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Slogans Are Still In, Yaknow. (AirAsia vs. MAS)

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There's an all-around fear that slogans will make us look silly or lame.
 
I get what it feels like. Sometimes I cringe when I read slogans that are just too cheesy or trying too hard to be funny. They don't add to the brand, they detract from it. And it's sad because the brand is clearly trying to highlight something. They become memorable, but not for the right reasons.
 
But on the other hand, you have slogans that are so vague that you don't know what they're referring to, and you're not interested in finding out. This is bad too, because these brands are missing out on a huge opportunity to get in people's minds and make an impression.
 
If done well, slogans are 100% worth the time and effort we spend in developing them. In a world where space is precious, a one-sentence slogan can be used again and again. Where do we use them? Some of the examples are:

  • Social media bio/description
  • Packaging
  • Business cards
  • Advertisements
  • Networking events
 

The slogan has to be so short that people can understand it in just 5 floors.

Wait, why 5 floors?

Picture this: you're taking an elevator down from the 11th floor. Suddenly you notice someone in the elevator with you. Someone with a lot of money to invest (and wants to invest it somewhere).

He's going to get out on the 6th floor. So you only have 5 floors to pitch your business to him before he gets out. You have to persuade him to invest in your business, instead of other people's.

This thing is called an elevator pitch. It's usually for hooking investors, but the same principle applies to attracting customers. How can you hook them?

Use the slogan to tell people how you're different from your competitors. 

  • How are you special?
  • How can you benefit your customers' lives?

You NEED to know the answer to these questions so that you can convince your customers.

Let's look at two competing brands using very different, but equally captivating slogans.

 

AirAsia: "Now Everybody Can Fly."

Flying has always been a luxury for many. And there are people who haven't been on a plane at all. Even if the trip planned isn't that expensive, the cost of flying itself is a deterrent. But with AirAsia, flying has been redefined. With its incredibly low prices, now just about everyone can fly.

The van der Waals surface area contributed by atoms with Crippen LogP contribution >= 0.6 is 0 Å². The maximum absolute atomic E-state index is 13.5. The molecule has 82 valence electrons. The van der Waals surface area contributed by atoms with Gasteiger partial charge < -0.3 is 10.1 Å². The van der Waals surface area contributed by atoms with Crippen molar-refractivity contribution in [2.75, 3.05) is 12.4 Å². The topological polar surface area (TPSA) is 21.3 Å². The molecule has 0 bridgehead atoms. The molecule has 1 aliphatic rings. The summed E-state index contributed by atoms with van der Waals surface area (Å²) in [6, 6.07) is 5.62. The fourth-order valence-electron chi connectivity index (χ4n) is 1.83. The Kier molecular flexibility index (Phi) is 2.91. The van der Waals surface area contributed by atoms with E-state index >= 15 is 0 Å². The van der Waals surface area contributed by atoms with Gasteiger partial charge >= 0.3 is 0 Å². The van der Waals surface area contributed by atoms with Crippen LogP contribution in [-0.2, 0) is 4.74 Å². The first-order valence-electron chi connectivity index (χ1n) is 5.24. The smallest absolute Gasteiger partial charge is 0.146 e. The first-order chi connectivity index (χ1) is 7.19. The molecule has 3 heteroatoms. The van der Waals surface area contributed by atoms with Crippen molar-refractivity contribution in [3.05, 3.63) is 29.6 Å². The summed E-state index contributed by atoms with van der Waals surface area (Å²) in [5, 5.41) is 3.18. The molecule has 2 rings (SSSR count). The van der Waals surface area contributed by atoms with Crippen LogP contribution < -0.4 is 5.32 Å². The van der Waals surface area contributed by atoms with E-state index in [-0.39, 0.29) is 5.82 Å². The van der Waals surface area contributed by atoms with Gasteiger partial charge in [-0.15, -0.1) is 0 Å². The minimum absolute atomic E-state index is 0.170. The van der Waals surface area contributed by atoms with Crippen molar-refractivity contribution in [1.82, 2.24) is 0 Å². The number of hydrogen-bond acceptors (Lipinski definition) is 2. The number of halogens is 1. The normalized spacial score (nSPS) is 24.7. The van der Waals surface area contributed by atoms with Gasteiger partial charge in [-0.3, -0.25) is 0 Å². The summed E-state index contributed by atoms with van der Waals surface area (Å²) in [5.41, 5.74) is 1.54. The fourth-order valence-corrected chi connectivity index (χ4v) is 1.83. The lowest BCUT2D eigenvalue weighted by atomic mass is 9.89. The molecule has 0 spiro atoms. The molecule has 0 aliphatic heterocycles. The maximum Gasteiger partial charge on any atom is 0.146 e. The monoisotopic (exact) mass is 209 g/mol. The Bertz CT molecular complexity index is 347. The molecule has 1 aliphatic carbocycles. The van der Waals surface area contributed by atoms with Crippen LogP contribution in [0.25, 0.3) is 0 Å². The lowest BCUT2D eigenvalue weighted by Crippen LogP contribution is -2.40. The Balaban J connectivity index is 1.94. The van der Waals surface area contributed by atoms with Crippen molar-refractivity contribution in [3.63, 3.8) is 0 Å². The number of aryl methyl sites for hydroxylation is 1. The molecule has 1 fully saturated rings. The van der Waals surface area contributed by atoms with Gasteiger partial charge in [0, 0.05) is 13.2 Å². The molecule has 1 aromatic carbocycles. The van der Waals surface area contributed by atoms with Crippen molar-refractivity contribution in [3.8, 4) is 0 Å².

They took the thing that they did best (i.e. low prices) and framed it in such a way that anyone reading the slogan knows how they will benefit from these low prices. It's easy to understand and focus on the customers.

This is important. Slogans are for customers to understand and appreciate, not the owners!

One of my most favourite marketing advice that I want to share with you is to "sell the sizzle, not the steak", which means you have to sell the benefit and not the feature.

Sell the sizzle, not the steak.
Sell the benefits, not the features.

For example, if your new product is a wrinkleless shirt, highlight the fact that the wearer can still live out of his / her suitcase and still look smart. Of course you'll have to mention the feature, but the benefits must take centre stage. Talk about the benefits of having a wrinkleless shirt.

You have to tell people WHY they should care. Because they will look smart. Because they will feel confident. Because they'll have a glowing complexion.

The AirAsia slogan didn't mention the low prices at all (steak). It focused on the accessibility of flying to the people (sizzle). Everyone from the travelling 25 year-old eager to see the world to the student who's pining to go back to his hometown can fly. And it's so easy for them to book a ticket. 

But it's undeniable that AirAsia's low prices only get you to your destination. There's no in-flight entertainment and you either have to pre-book or purchase your meals on board. The experience is minimal, the destination the ultimate aim.

 

MAS: "Journeys Are Made By The People You Travel With."

"The people you travel with" highlights awesome Malaysian hospitality in the form of the stewards and stewardess of MAS. The slogan also focuses on the journey.

If AirAsia was about your destination, MAS is about the experience of flying. If I had money to splurge, I would go for MAS.

Since I was little, anything that has to do with flying always seemed so fancy. Back then, there was no AirAsia. Now at 23 years old, flying is still fancy to me! The whole experience is something to be excited about. Boarding the flight, putting on the safety belt. I also really, really like airline food for some reason. 

They also have in-flight entertainment and the seats are super comfortable to sink into. In short, the experience itself is memorable. They're selling the experience.

It makes sense that they're highlighting the journey. How good the journey is justifies the cost. Some people prefer to be comfortable when they travel, because they value the journey as well as the destination.

Let's look at the breakdown one more time:

AirAsia

  • Unique angle: Extremely low prices
  • Benefit: Everybody can travel even if they have a small budget.

MAS

  • Unique angle: Malaysian hospitality
  • Benefit: Everybody can travel in comfort and style.

Slogans are pretty useful, right? It's only one sentence, but one that conveys a lot. Whats's your favourite brand slogan?


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Tapping Into Basic Desires to Find Your Angle.